I enjoyed reading this article in the Atlantic - quite provocative and I agree fairly inevitable. I am curious regarding your thoughts, relative to this, of the moral, ethical, and spiritual components that will play a role in how this multi-faceted paradigm evolves.

Keep up the good work!

Hey Jamais, I am a college student. I read your article in one of my classes and I had to write a response to it. I loved it. Good job!

Hey Dami, glad you enjoyed it.

Which class was this for, if you don't mind me asking?

Post a comment

All comments go through moderation, so if it doesn't show up immediately, I'm not available to click the "okiedoke" button. Comments telling me that global warming isn't real, that evolution isn't real, that I really need to follow [insert religion here], that the world is flat, or similar bits of inanity are more likely to be deleted than approved. Yes, it's unfair. Deal. It's my blog, I make the rules, and I really don't have time to hand-hold people unwilling to face reality.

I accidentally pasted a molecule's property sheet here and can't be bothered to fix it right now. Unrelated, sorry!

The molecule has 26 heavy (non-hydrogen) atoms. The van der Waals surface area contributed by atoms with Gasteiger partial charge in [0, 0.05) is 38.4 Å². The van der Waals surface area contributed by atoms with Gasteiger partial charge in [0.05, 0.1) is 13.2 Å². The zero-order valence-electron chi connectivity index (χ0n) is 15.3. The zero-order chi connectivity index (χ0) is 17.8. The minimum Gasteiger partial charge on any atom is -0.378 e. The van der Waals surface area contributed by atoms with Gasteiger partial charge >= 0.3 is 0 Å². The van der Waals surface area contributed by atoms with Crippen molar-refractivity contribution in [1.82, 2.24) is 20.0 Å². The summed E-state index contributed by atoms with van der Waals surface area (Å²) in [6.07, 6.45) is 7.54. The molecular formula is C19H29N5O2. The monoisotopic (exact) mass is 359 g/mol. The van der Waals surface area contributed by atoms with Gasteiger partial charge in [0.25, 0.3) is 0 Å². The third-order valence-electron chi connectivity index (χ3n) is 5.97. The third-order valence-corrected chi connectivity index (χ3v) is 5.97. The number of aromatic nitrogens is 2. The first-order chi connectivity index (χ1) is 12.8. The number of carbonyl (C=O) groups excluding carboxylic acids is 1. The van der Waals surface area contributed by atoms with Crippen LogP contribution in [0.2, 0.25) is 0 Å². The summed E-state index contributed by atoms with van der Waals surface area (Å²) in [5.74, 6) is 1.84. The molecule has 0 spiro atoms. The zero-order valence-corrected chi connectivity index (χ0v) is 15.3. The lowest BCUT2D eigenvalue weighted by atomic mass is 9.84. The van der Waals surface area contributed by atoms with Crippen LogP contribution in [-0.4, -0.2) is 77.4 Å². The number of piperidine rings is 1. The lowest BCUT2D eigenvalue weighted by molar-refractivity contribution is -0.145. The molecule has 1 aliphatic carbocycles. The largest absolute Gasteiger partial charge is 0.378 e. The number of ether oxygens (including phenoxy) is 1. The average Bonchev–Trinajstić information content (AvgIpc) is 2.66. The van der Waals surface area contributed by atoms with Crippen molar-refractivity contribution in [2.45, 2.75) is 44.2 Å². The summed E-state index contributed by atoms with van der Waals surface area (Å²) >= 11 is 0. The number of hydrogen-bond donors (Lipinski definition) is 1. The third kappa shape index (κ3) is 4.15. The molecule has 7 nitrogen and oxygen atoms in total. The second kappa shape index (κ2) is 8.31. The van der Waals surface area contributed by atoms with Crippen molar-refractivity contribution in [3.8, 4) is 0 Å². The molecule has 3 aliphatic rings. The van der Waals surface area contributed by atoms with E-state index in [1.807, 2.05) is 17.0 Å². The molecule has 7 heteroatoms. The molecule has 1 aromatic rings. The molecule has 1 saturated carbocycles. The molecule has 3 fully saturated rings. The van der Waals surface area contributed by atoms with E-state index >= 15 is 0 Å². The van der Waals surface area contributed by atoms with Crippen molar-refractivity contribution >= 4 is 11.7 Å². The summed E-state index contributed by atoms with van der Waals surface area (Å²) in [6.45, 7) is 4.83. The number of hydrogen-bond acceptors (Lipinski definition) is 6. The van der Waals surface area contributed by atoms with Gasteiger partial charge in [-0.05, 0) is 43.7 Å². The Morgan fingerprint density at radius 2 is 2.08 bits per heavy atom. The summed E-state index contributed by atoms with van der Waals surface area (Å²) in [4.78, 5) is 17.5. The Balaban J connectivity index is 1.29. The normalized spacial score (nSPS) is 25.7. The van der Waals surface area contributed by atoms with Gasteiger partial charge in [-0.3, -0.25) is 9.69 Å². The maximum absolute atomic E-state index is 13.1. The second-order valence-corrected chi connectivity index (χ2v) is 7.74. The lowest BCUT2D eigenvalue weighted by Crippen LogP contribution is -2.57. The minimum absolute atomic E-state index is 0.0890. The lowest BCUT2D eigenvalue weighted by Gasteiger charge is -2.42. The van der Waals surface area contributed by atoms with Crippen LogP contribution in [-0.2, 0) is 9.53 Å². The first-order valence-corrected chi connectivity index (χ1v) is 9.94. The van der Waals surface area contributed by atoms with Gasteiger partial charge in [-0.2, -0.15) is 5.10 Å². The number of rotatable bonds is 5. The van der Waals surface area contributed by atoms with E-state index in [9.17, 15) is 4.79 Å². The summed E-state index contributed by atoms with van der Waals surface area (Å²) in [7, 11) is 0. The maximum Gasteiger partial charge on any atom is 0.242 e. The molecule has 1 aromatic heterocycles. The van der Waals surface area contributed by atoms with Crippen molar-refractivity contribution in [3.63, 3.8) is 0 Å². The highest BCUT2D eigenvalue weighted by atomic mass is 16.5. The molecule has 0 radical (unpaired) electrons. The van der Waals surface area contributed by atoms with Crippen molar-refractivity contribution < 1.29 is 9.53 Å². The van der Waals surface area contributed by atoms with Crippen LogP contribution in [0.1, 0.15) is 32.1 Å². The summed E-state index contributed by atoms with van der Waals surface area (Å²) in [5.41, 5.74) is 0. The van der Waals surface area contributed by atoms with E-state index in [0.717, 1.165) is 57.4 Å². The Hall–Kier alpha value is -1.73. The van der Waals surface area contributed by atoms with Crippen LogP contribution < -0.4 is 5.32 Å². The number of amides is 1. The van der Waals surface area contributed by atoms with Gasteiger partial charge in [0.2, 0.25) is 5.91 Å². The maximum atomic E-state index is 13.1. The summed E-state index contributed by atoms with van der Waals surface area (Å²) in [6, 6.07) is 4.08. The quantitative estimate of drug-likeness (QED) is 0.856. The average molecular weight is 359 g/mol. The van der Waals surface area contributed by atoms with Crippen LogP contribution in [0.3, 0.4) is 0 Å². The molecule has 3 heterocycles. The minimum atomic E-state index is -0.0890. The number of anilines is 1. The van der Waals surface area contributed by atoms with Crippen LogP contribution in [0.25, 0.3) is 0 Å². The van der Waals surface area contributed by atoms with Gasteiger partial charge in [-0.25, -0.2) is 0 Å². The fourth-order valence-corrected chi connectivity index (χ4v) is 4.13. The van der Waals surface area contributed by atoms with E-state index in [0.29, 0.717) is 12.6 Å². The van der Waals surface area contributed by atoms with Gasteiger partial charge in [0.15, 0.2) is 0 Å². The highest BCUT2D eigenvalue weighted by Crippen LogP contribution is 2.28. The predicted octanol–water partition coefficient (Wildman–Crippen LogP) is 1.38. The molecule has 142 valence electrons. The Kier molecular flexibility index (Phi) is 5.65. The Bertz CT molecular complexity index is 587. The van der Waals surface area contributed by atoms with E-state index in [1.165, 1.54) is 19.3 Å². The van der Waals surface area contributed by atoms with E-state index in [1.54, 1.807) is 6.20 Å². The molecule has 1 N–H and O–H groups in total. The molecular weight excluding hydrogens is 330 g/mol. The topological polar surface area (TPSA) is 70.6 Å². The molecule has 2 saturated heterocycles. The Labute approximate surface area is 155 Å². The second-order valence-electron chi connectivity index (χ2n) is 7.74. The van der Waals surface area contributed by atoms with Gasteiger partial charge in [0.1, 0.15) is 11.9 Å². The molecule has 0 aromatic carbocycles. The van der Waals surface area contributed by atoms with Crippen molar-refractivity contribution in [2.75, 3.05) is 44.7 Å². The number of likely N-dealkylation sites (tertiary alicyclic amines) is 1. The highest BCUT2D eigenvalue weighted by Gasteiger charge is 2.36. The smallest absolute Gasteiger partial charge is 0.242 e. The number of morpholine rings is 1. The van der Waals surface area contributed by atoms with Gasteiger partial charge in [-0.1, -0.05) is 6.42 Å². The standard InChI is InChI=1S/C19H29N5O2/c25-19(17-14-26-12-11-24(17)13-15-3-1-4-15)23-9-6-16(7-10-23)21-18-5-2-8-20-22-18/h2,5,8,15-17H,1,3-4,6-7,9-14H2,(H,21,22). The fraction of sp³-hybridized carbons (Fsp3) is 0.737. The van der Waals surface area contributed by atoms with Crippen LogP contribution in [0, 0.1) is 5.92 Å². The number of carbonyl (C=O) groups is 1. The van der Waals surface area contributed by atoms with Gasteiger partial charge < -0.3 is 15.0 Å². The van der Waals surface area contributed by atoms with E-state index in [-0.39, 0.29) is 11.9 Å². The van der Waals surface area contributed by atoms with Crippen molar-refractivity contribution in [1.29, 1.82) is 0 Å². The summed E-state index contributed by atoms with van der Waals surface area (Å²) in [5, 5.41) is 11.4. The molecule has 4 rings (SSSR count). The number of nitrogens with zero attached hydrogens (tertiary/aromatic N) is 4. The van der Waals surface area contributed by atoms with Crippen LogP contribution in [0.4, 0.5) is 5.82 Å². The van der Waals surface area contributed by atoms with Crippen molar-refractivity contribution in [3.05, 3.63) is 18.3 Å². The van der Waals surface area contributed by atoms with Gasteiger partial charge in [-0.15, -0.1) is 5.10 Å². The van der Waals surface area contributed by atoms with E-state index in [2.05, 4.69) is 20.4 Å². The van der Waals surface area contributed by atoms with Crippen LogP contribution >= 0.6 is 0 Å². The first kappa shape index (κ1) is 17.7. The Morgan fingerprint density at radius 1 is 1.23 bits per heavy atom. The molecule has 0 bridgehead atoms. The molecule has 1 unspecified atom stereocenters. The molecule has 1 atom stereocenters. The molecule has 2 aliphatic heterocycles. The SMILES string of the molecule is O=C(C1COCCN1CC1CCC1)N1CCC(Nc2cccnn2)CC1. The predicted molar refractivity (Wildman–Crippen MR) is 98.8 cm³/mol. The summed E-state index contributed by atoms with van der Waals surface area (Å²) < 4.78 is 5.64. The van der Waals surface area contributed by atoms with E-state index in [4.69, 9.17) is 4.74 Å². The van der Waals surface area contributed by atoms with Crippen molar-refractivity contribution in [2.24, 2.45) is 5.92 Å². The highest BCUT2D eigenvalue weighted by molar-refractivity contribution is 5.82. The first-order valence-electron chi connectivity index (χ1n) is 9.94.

Creative Commons License
This weblog is licensed under a Creative Commons License.
Powered By MovableType 4.37